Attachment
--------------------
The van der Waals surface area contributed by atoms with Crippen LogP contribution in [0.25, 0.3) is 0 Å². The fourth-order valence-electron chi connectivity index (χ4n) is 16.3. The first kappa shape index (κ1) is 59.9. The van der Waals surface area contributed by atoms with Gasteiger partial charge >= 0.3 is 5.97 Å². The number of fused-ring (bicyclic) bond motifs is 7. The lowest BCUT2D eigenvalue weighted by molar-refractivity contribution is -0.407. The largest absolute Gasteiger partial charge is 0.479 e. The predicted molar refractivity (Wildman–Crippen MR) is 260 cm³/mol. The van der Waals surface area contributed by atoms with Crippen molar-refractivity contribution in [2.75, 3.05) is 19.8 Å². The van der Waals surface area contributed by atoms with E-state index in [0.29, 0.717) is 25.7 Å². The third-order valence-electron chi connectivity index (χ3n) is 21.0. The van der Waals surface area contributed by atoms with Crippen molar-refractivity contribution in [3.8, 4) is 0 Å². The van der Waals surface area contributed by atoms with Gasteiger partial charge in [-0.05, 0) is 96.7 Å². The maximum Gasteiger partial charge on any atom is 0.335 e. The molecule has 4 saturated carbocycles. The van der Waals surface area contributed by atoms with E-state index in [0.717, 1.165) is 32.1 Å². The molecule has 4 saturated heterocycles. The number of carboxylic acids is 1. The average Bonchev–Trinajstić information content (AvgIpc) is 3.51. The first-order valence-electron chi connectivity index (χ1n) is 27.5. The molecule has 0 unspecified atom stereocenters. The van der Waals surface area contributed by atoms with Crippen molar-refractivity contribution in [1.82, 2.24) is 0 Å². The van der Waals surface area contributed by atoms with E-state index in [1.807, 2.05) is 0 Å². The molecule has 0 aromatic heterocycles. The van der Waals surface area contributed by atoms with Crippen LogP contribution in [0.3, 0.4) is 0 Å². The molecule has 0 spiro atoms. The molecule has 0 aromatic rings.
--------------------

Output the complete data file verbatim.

The van der Waals surface area contributed by atoms with Crippen LogP contribution in [0.25, 0.3) is 0 Å². The fourth-order valence-electron chi connectivity index (χ4n) is 16.3. The first kappa shape index (κ1) is 59.9. The van der Waals surface area contributed by atoms with Gasteiger partial charge >= 0.3 is 5.97 Å². The number of fused-ring (bicyclic) bond motifs is 7. The lowest BCUT2D eigenvalue weighted by molar-refractivity contribution is -0.407. The largest absolute Gasteiger partial charge is 0.479 e. The predicted molar refractivity (Wildman–Crippen MR) is 260 cm³/mol. The van der Waals surface area contributed by atoms with Crippen molar-refractivity contribution in [2.75, 3.05) is 19.8 Å². The van der Waals surface area contributed by atoms with E-state index in [0.29, 0.717) is 25.7 Å². The third-order valence-electron chi connectivity index (χ3n) is 21.0. The van der Waals surface area contributed by atoms with Crippen molar-refractivity contribution in [3.8, 4) is 0 Å². The van der Waals surface area contributed by atoms with Gasteiger partial charge in [-0.05, 0) is 96.7 Å². The maximum Gasteiger partial charge on any atom is 0.335 e. The molecule has 4 saturated carbocycles. The van der Waals surface area contributed by atoms with E-state index in [0.717, 1.165) is 32.1 Å². The molecule has 4 saturated heterocycles. The number of carboxylic acids is 1. The average Bonchev–Trinajstić information content (AvgIpc) is 3.51. The first-order valence-electron chi connectivity index (χ1n) is 27.5. The molecule has 0 unspecified atom stereocenters. The van der Waals surface area contributed by atoms with Crippen molar-refractivity contribution in [1.82, 2.24) is 0 Å². The van der Waals surface area contributed by atoms with E-state index in [1.807, 2.05) is 0 Å². The molecule has 0 aromatic heterocycles. The van der Waals surface area contributed by atoms with Crippen LogP contribution in [0.3, 0.4) is 0 Å². The molecule has 0 spiro atoms. The molecule has 0 aromatic rings.